Twitter continues to evolve communities and other themed engagement options in the app
We need to talk about Twitter communities.
Or more specifically, it’s worth discussing how Twitter is improving user engagement through communities for more closed tweet discussions and other experiences that could potentially change the way you tweet.
Communities are the most obvious element on this front, as they are already live and growing as an option to improve tweet engagement.
Indeed, although Twitter has not yet shared official statistics on the use of communities, it has stated that its largest communities (in terms of number of members) have all been created in the last few weeks. So while it may not yet seem like a major fixture in the Twittersphere, it is growing whether you realize it or not.
And Twitter solves key problems with the option. At launch, one of the flaws I identified was limiting people’s ability to join communities, with only people invited by current members being able to join a group. Twitter has solved this problem with a new option to membership requestwhile it has also improved its controls over open and invite-only groups.
There are still some issues with this (the ability for members to invite five people will likely dilute the quality of the group), but the system is improving, which will facilitate more control over membership.
Twitter also added a new member search option to help admins localize mods primarily, while facilitating other use cases, while it’s also testing Finding Communities on the Web to make it easier for users to find groups to join.
Improving discoverability is a key goal, and while I’m not entirely convinced that Twitter’s algorithms will be able to highlight the most relevant communities for each user, the ability to search for yourself, in all applications, will help.
But there are still bigger questions about engagement, and whether Twitter users will care enough about sharing in more closed, topic-focused groups, as opposed to posting to their own followers.
A problem with this is that most Twitter users have already curated their audience over time, choosing who they follow and tweeting about certain topics to build an audience. Given that they have already cultivated a group of people who are interested in the same things, do we really need communities? Is it really worth tweeting in these small groups?
The main use case for communities is to give users more options to share on different topics, instead of feeling confined to certain topics to appease their only audience.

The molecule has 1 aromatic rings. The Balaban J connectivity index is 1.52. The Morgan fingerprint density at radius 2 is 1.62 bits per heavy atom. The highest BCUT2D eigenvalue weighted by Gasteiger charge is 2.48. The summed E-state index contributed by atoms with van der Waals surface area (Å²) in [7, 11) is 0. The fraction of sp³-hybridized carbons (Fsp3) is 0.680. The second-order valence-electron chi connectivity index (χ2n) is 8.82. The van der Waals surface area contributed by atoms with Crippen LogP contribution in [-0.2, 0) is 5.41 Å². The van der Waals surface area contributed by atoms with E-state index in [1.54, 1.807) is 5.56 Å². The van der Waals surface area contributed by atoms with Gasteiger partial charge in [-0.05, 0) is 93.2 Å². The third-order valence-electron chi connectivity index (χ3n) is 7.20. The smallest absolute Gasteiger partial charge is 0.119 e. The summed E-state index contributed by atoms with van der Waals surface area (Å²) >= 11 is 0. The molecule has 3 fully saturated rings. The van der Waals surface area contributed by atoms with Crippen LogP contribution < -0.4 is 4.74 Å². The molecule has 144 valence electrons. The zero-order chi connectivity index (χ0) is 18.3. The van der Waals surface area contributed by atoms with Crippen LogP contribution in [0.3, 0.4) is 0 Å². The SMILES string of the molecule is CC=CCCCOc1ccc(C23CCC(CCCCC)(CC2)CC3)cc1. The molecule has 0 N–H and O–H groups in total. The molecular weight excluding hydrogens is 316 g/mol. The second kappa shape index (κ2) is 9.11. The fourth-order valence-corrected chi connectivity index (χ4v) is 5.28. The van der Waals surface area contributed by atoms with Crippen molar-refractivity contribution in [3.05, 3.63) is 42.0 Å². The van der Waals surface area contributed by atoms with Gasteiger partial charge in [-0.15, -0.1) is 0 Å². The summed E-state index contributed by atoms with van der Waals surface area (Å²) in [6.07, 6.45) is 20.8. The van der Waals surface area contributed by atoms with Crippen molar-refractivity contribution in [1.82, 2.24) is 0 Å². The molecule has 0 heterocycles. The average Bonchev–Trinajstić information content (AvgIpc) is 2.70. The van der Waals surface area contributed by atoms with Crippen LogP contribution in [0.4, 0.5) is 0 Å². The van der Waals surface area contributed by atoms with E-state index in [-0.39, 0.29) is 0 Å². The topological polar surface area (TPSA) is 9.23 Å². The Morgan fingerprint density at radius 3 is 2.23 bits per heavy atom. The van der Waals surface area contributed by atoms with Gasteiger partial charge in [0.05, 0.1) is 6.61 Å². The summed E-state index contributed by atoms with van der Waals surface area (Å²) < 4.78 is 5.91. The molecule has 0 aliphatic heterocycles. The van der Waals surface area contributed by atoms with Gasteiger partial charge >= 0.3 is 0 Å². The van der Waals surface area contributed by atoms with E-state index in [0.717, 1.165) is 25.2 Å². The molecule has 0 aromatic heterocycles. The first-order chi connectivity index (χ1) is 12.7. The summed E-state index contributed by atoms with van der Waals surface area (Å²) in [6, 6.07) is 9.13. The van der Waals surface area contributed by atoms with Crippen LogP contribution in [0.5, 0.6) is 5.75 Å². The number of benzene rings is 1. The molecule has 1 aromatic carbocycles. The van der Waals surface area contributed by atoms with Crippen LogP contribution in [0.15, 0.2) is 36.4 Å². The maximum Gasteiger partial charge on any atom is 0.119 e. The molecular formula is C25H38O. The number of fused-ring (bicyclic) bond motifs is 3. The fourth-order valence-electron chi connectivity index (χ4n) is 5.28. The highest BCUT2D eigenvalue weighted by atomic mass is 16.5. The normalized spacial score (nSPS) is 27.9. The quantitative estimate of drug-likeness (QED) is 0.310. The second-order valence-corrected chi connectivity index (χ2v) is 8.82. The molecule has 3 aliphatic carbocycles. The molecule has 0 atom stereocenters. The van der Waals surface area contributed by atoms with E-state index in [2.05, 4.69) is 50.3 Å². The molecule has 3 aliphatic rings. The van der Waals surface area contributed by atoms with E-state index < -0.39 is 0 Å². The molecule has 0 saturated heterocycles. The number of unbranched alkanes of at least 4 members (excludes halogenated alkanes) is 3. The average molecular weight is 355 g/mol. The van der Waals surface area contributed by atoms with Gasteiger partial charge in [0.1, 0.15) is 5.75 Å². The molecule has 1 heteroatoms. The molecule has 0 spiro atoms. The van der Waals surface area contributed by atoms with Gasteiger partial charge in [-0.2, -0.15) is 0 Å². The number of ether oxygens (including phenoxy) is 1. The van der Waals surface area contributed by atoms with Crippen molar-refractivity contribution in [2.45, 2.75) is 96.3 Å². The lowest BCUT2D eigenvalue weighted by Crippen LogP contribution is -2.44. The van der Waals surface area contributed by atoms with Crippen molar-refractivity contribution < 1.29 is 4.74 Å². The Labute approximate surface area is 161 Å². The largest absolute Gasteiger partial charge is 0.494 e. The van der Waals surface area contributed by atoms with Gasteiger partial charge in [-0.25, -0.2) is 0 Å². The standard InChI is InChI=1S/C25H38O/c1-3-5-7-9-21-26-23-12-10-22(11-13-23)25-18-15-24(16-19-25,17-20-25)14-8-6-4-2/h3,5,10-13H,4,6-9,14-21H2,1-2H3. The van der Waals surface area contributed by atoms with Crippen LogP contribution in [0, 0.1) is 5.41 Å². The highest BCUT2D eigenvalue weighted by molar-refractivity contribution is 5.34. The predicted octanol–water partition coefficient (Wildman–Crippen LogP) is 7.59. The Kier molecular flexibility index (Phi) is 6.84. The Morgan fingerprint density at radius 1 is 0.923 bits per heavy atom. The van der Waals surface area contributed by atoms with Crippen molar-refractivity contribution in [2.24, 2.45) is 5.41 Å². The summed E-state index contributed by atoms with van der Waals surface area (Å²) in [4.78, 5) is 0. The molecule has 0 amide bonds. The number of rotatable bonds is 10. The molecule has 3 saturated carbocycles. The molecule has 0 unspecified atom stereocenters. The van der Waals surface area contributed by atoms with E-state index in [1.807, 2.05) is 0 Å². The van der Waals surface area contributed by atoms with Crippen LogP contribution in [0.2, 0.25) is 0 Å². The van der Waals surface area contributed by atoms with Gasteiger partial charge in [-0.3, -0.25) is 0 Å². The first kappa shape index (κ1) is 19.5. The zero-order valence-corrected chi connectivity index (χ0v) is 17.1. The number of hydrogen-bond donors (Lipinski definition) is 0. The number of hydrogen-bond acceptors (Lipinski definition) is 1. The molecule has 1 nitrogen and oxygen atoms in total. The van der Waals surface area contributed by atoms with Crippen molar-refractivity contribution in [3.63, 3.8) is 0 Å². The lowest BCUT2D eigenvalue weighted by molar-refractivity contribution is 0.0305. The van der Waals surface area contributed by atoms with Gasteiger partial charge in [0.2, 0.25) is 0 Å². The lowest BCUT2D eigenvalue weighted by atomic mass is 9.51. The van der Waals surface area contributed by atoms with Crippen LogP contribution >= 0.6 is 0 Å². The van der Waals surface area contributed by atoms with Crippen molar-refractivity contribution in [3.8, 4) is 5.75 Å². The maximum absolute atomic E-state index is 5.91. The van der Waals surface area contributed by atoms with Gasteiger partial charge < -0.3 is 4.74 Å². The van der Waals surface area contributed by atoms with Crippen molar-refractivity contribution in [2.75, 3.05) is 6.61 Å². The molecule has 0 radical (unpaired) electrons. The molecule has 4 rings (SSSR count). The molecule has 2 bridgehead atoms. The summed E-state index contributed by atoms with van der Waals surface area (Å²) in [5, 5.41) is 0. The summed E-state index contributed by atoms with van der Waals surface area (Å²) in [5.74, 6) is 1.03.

As explained by Jay Sullivan, Vice President of Consumer Products at Twitter (at The Verge):
“One of the things I hear from people is, ‘Hey, I read a lot of stuff. I’m not necessarily comfortable tweeting or I don’t know when or why I should tweet. I would feel better if I tweeted to a smaller community of people.”
It makes sense – for example, I really like NBA basketball and follow all the latest news and conversations, but I don’t feel too comfortable tweeting about the NBA on my main account, because the majority of my subscribers will not be interested. , because they follow me because of my work on Social Media Today.
Communities offers some level of solution on this front, although there is another Twitter project, which has apparently quieted down lately, which may offer more potential in this regard.
This project, originally called “Twitter Facets”, would allow users to tweet under different personalities, while letting followers choose which personality or personalities they want to follow, so they don’t have to see every tweet from every user. . The complication is that this requires extra manual effort from creators, as you would need to select which “facet” each of your tweets aligns with in the creative flow, but it would give users more freedom to tweet about different things, without annoying their audience.
Communities, again, align on the same thing, and communities may well be the best solution on that front. But it’s worth noting the alternative experiments undertaken by Twitter, which may offer more solutions to this problem.
The other experiment Twitter continues to work on is “Circles” (or “Flocks”), which would allow users to create personal groups of up to 150 people, with whom they could then share private updates.
As the reverse engineering expert recently noted Jane Manchun WongThe core code for Twitter’s Developing Circles option includes the ability to create multiple circles, which could eventually allow users to create their own topic groups, with which to share topic updates.
Of course, these would be smaller groups, so it seems like a less optimal solution than Facets, which would potentially allow you to build a large audience around different topics. But that’s another consideration, and again, it’s interesting to see how Twitter is experimenting with different elements to allow for more topic- and community-focused sharing, instead of tweeting everything to your entire audience every time.
That’s a valuable proposition for the app, but whether it can really maximize tweet activity in this regard remains to be seen. But it’s working on it, and if Twitter can crack the code and establish a better way to tweet about variable topics, it could be a game-changer for the app and for marketers in the future.
There is still a long way to go, but it is interesting to note the progress of Twitter.